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More than 1,000 Mexican migrants had been waiting for weeks, some for months, for a chance to file for asylum in the U.S. Photo: Paul Ratje/AFP via Getty Images

The U.S. will begin sending Mexican asylum-seekers to Guatemala to wait out their cases instead of allowing them to remain in the U.S., according to documents obtained by BuzzFeed News.

Why it matters: The Trump administration had previously implemented a "remain in Mexico" policy for asylum-seekers from Central America, but international law forbids asylum-seekers from being sent back to their home country due to concerns they may face prosecution. Mexicans account for more than half of the estimated 21,000 asylum seekers waiting along the U.S.-Mexico border.

The big picture: The "remain in Mexico" policy for Central Americans was implemented in November, but asylum officials were emailed guidance in recent days on how to expand the process to include Mexicans, per BuzzFeed.

  • Asylum officers will interview the asylum-seekers to determine whether they are eligible to be deported to Guatemala and gain protections there rather than the U.S.

What they're saying:

“Mexico is dangerous; Guatemala is even more so. This expansion of the [agreement] continues to prevent legitimate asylum-seekers from having their cases heard by the US and foists them upon the Guatemalan system, which has about a dozen staff. Asylum in the US is now practically available only for people wealthy and privileged enough to get visas, shutting out many of the most vulnerable groups asking for help at our borders.”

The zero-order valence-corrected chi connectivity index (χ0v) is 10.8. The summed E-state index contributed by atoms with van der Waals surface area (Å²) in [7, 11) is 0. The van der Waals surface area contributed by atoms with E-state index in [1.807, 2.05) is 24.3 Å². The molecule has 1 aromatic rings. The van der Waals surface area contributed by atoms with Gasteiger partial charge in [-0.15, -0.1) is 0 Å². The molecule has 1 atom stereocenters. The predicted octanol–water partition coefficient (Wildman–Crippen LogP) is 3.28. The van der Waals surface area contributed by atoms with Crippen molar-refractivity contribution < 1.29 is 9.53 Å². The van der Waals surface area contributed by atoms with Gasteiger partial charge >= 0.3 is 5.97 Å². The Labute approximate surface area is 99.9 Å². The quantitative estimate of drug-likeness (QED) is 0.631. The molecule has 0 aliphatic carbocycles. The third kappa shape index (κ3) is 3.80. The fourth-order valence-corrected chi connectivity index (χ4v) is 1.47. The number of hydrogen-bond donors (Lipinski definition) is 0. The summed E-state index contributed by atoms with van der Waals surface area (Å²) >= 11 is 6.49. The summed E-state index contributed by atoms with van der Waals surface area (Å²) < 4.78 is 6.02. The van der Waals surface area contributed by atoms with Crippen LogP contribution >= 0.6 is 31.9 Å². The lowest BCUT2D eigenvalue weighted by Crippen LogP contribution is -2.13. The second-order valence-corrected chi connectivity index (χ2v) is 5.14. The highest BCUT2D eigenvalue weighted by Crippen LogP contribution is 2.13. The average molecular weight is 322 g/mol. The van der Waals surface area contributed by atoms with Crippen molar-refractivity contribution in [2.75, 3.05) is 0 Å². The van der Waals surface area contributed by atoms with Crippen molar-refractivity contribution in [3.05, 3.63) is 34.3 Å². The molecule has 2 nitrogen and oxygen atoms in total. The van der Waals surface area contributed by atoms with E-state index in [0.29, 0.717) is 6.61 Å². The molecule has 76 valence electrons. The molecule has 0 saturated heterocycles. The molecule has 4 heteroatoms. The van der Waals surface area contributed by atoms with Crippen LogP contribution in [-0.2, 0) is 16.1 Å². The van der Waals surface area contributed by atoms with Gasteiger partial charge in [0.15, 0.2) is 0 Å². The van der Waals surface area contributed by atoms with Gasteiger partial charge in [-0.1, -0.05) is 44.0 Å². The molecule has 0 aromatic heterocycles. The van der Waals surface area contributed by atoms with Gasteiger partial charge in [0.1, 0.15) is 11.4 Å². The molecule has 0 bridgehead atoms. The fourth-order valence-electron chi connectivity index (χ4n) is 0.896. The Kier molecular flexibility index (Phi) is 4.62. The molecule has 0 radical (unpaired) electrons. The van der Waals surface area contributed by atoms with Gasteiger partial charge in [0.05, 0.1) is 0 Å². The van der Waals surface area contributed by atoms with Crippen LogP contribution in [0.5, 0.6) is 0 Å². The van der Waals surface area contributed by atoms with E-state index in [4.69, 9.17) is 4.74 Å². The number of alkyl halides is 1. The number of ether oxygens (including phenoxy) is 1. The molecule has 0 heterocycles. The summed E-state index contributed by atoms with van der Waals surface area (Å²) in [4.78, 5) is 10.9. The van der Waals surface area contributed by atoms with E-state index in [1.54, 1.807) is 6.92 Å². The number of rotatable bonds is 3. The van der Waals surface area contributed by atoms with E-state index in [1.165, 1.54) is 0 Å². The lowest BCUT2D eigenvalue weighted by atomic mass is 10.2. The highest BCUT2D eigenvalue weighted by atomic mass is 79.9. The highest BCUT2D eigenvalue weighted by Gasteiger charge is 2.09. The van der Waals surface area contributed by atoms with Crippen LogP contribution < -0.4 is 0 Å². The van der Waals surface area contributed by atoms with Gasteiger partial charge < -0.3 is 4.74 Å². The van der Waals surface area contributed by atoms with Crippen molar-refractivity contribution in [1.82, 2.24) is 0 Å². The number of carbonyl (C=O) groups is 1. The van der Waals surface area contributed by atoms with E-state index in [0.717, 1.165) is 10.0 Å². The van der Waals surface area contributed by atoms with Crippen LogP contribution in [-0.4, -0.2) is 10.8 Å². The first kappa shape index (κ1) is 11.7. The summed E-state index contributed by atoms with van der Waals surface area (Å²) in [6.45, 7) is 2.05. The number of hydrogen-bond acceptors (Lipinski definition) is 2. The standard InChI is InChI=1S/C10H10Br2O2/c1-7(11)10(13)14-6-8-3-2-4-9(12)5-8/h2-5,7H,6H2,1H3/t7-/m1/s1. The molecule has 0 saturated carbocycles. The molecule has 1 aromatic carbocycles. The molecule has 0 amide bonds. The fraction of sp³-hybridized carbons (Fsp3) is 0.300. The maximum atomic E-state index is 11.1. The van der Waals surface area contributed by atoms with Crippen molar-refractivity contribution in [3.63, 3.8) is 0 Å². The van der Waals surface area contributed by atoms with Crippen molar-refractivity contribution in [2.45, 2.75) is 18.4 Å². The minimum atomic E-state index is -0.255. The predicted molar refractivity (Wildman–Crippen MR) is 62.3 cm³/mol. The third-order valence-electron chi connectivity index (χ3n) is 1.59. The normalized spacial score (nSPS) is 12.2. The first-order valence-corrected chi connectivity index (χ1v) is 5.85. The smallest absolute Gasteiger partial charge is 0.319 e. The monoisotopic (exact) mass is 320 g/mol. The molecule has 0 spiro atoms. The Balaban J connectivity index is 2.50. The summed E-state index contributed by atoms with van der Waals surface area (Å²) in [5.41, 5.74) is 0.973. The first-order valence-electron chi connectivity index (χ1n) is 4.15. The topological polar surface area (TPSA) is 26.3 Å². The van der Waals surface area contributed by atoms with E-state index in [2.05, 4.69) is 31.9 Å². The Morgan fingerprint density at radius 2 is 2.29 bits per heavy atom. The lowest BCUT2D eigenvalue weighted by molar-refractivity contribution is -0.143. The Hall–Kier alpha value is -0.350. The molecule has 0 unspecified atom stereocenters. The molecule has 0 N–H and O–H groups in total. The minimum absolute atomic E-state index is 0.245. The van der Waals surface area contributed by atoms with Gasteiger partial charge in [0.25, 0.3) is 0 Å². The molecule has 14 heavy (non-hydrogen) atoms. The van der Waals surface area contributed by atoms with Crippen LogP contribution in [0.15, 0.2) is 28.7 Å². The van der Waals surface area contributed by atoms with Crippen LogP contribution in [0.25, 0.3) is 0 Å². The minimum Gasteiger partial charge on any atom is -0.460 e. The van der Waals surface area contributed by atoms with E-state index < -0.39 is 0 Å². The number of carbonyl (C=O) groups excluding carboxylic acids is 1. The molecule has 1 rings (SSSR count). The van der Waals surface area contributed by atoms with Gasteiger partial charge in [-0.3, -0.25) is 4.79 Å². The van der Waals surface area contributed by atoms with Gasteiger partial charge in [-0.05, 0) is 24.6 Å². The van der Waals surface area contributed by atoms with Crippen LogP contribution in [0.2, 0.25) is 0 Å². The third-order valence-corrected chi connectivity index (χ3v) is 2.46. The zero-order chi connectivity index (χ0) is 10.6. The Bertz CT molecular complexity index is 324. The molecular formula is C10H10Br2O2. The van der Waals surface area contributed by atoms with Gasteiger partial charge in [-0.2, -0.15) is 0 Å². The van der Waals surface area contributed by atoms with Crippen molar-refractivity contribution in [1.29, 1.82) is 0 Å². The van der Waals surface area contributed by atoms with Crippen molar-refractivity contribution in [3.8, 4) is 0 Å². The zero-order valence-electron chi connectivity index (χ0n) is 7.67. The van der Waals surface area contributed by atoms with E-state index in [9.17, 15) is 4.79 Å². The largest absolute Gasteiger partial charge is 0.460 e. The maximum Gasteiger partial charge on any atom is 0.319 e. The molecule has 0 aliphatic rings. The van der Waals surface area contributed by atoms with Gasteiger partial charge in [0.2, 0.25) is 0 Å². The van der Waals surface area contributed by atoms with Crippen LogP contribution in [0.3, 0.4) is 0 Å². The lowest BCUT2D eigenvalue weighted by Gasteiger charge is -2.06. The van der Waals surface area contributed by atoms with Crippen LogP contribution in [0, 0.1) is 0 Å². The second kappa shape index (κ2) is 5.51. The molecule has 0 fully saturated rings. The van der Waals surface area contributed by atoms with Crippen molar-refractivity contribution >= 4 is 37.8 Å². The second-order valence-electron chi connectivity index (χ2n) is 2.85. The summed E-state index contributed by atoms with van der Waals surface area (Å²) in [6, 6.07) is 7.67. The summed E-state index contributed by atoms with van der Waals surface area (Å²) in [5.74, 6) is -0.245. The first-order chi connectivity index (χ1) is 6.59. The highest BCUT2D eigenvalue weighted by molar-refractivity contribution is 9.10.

— An anonymous asylum official told BuzzFeed

Go deeper: Republican governors reject Trump’s offer to ban refugees

Go deeper

3 hours ago - Health

Food banks feel the strain without holiday volunteers

People wait in line at Food Bank Community Kitchen on Nov. 25 in New York City. Photo: Michael Loccisano/Getty Images for Food Bank For New York City

America's food banks are sounding the alarm during this unprecedented holiday season.

The big picture: Soup kitchens and charities, usually brimming with holiday volunteers, are getting far less help.

5 hours ago - Health

AstraZeneca CEO: "We need to do an additional study" on COVID vaccine

Photo: Pavlo Gonchar/SOPA Images/LightRocket via Getty Images

AstraZeneca CEO Pascal Soriot said on Thursday the company is likely to start a new global trial to measure how effective its coronavirus vaccine is, Bloomberg reports.

Why it matters: Following Phase 3 trials, Oxford and AstraZeneca said their vaccine was 90% effective in people who got a half dose followed by a full dose, and 62% effective in people who got two full doses.

Updated 8 hours ago - Politics & Policy

Coronavirus dashboard

Illustration: Sarah Grillo/Axios

  1. Health: Coronavirus cases rose 10% in the week before Thanksgiving.
  2. Politics: Supreme Court backs religious groups on New York coronavirus restrictions.
  3. World: Expert says COVID vaccine likely won't be available in Africa until Q2 of 2021 — Europeans extend lockdowns.
  4. Economy: The winners and losers of the COVID holiday season.
  5. Education: National standardized tests delayed until 2022.